AGL's Submission on the Energy Security Board’s Post 2025 Market Design Options Paper

Delivering affordability and flexibility to support Australia’s energy transition

On 30 April 2021, the Energy Security Board (ESB) released its Post-2025 Market Design Options Paper, a copy of which is available here.

The Post 2025 Market Design project provides a critical opportunity to assess and update the design of the National Electricity Market (NEM), to ensure it is fit for purpose to meet the challenges of the important energy transition that is underway.

AGL understands the importance of the energy sector to Australia’s broader economy and the need to decarbonise the energy sector and reduce Australia’s emissions.

The COVID pandemic has disrupted the Australian economy like no event before, and it is vital to ensure energy remains affordable to allow Australia’s economy recover as speedily as possible. At the same time, Australians are increasingly concerned about the impacts of climate change, and policy action to reflect this growing concern will likely accelerate the energy transition.

The acceleration of the energy transition will continue to be guided by evolving trends in customer needs, community expectations, and emerging technologies. While these evolving trends present enormous opportunities to benefit consumers and reduce emissions, the changing energy mix will require complementary adjustments to maintain grid reliability and stability, as well as a clear direction for the deployment of hundreds of billions of dollars of private capital over coming decades.

To maximise the benefits of the energy transition, the right balance needs to be struck between developing incentives to support new investment while rewarding the ongoing value that can be derived from existing energy infrastructure and aging assets to achieve the best outcomes for energy customers.

Reforms to guide and accelerate the energy transition should therefore maximise shared value between businesses and customers, leverage private sector investment, and support Australia’s economy by minimising household energy expenses and long-term fiscal exposures of Governments. While reforms should incentivise investment in new energy resources, they must also retain value in existing assets to deliver the best outcomes for energy customers and Australia’s economy.

Principles for reform

Reforms to achieve these objectives would be well guided by adherence to some fundamental principles, many of which have been well considered in the ESB’s Options Paper:

  • Focussing on meeting the needs of energy consumers including their need for reliable and secure energy supply at an affordable price but also growing desire to participate directly in the energy transition.
  • Driving reforms that support the energy transition by strengthening signals for private sector capital to meet emissions reduction targets and ensuring the security and reliability of the grid at the lowest price.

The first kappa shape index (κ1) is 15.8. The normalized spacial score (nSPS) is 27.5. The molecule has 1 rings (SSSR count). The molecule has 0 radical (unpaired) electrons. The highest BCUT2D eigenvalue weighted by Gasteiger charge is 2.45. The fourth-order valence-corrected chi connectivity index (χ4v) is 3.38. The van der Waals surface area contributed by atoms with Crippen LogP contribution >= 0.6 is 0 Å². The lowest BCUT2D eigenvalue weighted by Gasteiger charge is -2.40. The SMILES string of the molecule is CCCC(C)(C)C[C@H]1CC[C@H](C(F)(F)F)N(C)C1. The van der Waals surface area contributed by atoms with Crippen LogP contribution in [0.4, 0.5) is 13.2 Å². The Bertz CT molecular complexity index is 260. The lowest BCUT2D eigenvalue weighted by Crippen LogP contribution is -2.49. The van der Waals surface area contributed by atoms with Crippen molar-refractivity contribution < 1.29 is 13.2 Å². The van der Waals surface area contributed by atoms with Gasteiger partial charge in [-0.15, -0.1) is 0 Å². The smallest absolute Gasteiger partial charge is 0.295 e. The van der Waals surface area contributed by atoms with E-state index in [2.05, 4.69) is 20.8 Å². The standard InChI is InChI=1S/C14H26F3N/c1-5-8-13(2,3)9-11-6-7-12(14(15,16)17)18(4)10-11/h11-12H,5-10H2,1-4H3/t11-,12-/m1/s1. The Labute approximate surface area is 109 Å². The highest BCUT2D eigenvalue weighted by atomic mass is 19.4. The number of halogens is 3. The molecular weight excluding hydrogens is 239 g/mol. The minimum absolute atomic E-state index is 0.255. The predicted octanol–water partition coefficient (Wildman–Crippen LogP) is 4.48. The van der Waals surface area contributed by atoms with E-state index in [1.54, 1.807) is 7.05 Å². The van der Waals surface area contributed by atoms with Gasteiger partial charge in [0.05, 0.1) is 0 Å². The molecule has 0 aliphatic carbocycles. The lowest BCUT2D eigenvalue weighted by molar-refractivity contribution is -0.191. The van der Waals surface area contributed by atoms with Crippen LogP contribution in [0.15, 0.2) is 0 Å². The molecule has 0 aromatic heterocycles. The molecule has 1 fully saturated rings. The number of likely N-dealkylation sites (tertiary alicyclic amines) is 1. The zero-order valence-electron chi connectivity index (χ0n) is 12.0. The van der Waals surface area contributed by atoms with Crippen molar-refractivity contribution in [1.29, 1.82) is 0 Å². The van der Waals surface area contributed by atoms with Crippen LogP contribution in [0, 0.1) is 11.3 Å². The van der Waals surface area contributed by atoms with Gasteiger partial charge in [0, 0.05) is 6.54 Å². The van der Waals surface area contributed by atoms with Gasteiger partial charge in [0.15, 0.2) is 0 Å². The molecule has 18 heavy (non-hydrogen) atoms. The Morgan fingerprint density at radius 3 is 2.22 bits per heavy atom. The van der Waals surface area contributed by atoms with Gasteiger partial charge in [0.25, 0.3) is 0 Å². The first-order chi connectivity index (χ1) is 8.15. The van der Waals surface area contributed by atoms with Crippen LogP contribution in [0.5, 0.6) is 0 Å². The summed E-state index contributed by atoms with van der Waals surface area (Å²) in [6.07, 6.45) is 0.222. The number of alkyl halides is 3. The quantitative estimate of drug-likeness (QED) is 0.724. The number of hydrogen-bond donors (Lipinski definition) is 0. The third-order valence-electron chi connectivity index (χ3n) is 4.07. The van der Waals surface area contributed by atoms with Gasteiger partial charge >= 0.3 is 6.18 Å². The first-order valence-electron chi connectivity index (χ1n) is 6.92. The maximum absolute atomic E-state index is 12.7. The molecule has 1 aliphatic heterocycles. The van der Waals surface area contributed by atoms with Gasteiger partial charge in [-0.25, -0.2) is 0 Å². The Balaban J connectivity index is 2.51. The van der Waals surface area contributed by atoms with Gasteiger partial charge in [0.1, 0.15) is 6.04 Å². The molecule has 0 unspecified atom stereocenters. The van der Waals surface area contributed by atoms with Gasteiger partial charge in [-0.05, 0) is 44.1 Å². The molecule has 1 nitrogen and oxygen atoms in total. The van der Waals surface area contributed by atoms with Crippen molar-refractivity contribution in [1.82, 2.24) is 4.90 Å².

• Developing a consistent whole of market solution (i.e., across all States and jurisdictions) to improve market efficiency, provide greater certainty for private sector investment, and deliver overall lower costs for customers.
  • Avoiding continued fragmentation of the market by enabling jurisdictional policies to be met by a nationally consistent market structure.
  • Establishing clear signals for new investment to enable further deployment of private sector investment to enable the energy transition and minimise risks to taxpayers and energy customers.
  • Structuring reforms and incentives to retain the value of existing generation and energy infrastructure to the overall system.
  • Meeting security and reliability objectives at lowest cost by utilising the broadest range of assets.
  • Supporting an orderly transition while recognising the policy imperatives associated with the closure of thermal plant.
  • Implementing reforms on an appropriate timeframe that is commensurate with the scale and importance of the reform, which could range from immediate action up to a number of years in the future.

Practical steps to minimise the costs of the energy transition and maximise shared value between businesses and customers

Key to the development of a coherent and achievable reform program are proposals that ensure affordable and reliable power during Australia’s energy transition. This requires not only adequate supply in the short-term, but robust structures to maintain reliability and security and clear guideposts for the very substantial private sector investment that is required within Australia’s energy sector over the next few decades.

This can be achieved with a package centred around the following priorities:

  1. Flexible approaches to retaining value from aging thermal plants by not restricting options for plant operation prior to exit.
  2. Development of a dynamic operating reserve to provide additional incentives for dispatchable power and certainty about system reliability.
  3. New competitive market frameworks for distributed energy resources (DER) to maximise customer participation in the energy transition and drive private investment in energy infrastructure that provides shared value to businesses, DER owners, and the broader community.
  4. Development of new markets for essential security services to maintain the security of the grid with a changing generation mix.
  5. Efficient build and use of transmission infrastructure to enable new Renewable Energy Zones (REZ) at minimal cost to customers.

A copy of AGL’s submission to the Consultation Paper, which elaborates on these priorities and a number of other issues raised in the ESB’s Options Paper, is available here.